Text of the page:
UK trails far behind US on customer experience

New rankings show that American brands are outperforming UK counterparts on virtually every measure.

UK brands’ need to improve their customer experience is brought into sharp relief by new rankings showing that American brands are outperforming UK counterparts on virtually every measure, and in nearly every industry.

American brands outstrip UK counterparts when it comes to customer service thanks to a strong service culture, digital sophistication and relentless focus on patriotism, according to Nunwood’s latest US customer excellence rankings.

Indeed, US businesses outperform the leading UK companies by an average of 5%, with the top 10 US brands scoring the best in the western world. The US study, which was conducted during the first quarter of 2015, scores the top 100 brands an average of 7.6 out of 10, while the leading companies in the equivalent UK study from the last quarter of 2014 scores an average of 7.25.

In order to determine the level of connection consumers have with a brand, each business is measured against six pillars – personalisation, integrity, time and effort, meeting expectations, problem resolution and empathy.

The US outperforms the UK in all pillars except for meeting expectations, where both nations score equally

“Some people think that those who have better experiences actually have lower standards or are more easily impressed but we can categorically say that is not the case,” says Tim Knight, senior partner and chief commercial officer at Nunwood.

“In fact the opposite is true. The US population has much better experiences as it has been engrained in them after decades of service culture that they should expect great interactions, so as such the challenge is even harder for US brands to impress consumers.”

As in the UK study, which saw First Direct crowned as the best business for customer service, it was a financial services firm that topped the US study, with insurer USAA securing first place with a score of 8.73.

Its “clever use of digital technology” and “genuine desire” to put the customer first are why the business resonates so well with consumers, according to David Conway, senior partner and chief strategy officer at Nunwood.

“In the UK there are certain industries like financial services that have made real progress in the past year and been able to dig themselves out of the doldrums of the 2008 recession, start to regain the public’s trust and deliver some increasingly exceptional experiences,” he says.

But equally there are industries like utilities that have failed to make any real improvement. Consistency of service is lacking in the UK, which has wider implications for customer satisfaction.

“In the US there tends to be good experience from one business to the next, whereas in the UK you could have a fantastic experience with a John Lewis or an Amazon one day and then find you’re on the phone to your utility provider the next day and the service is fundamentally different,” Conway adds.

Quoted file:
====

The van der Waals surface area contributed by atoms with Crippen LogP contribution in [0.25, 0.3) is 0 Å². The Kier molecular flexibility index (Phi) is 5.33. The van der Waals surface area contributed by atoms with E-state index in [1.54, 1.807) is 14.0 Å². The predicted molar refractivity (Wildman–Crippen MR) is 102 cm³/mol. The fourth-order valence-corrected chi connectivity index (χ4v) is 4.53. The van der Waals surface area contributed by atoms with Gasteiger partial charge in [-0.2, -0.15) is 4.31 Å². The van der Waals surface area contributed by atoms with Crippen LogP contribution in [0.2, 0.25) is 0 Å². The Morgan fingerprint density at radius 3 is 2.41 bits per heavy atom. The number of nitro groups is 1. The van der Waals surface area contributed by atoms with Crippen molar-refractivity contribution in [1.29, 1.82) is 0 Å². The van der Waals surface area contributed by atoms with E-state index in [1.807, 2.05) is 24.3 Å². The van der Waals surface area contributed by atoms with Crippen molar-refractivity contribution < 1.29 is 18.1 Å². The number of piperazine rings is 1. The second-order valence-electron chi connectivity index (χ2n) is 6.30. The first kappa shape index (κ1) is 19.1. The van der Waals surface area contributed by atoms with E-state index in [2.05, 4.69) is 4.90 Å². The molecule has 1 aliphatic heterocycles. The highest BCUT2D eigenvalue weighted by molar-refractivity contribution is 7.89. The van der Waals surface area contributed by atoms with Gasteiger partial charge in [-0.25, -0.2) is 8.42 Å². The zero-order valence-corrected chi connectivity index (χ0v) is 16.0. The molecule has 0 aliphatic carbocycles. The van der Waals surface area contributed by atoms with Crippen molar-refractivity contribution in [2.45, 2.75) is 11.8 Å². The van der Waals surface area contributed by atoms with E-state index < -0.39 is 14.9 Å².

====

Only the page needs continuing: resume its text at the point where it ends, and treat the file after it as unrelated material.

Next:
When comparing industries like for like, the US again consistently outperforms the UK. The greatest disparity is within the utilities sector, which scores 14% higher in America.

The biggest discrepancies in terms of the various aspects of service are found in the measures of integrity (where the top 100 US brands score 7.04 on average, compared to 5.88 in the UK) and problem resolution (7.15 versus 6.08). At a time when entrenched businesses such as the ‘big six’ utility companies are coming under increasing scrutiny from consumer groups and the Government, there is a lot they could learn from their US counterparts.

Likewise, within the restaurant sector US brands perform 9% better than their UK counterparts on average. There is an 8% gap for entertainment and leisure brands, a 4% difference in both the travel sector and non-food retailers, while financial services brands score 3% higher in the US compared to the UK. The only sector that is on a par is telecoms and media.

When looking at grocery retailers, US brands score 6% higher on average. Similar changes are occurring within the sector in both territories. In the UK, budget operators Aldi and Lidl scored highly and premium food retailers M&S and Waitrose improved their scores, while industry stalwarts Sainsbury’s, Tesco, Asda and Morrisons saw their scores drop.

Similarly in the US, discounters Costco and HEB perform well, coming 9th and 11th respectively, as do higher end brands Publix (2nd) and Wegmans (8th). Aldi scored 7.84 in the UK study placing it 15th while a higher score of 8.08 in the US earns it a lower overall position of 31, again illustrating the higher base level of customer experience in the US.

“The premium brands and the discount brands are both really successful but those stuck in the middle ground are being squeezed both financially and from a customer experience perspective. It’s exactly the same in the US as it is in the UK,” he adds.

However, the overall message is that we in the UK fall far behind our American cousins in pleasing customers.

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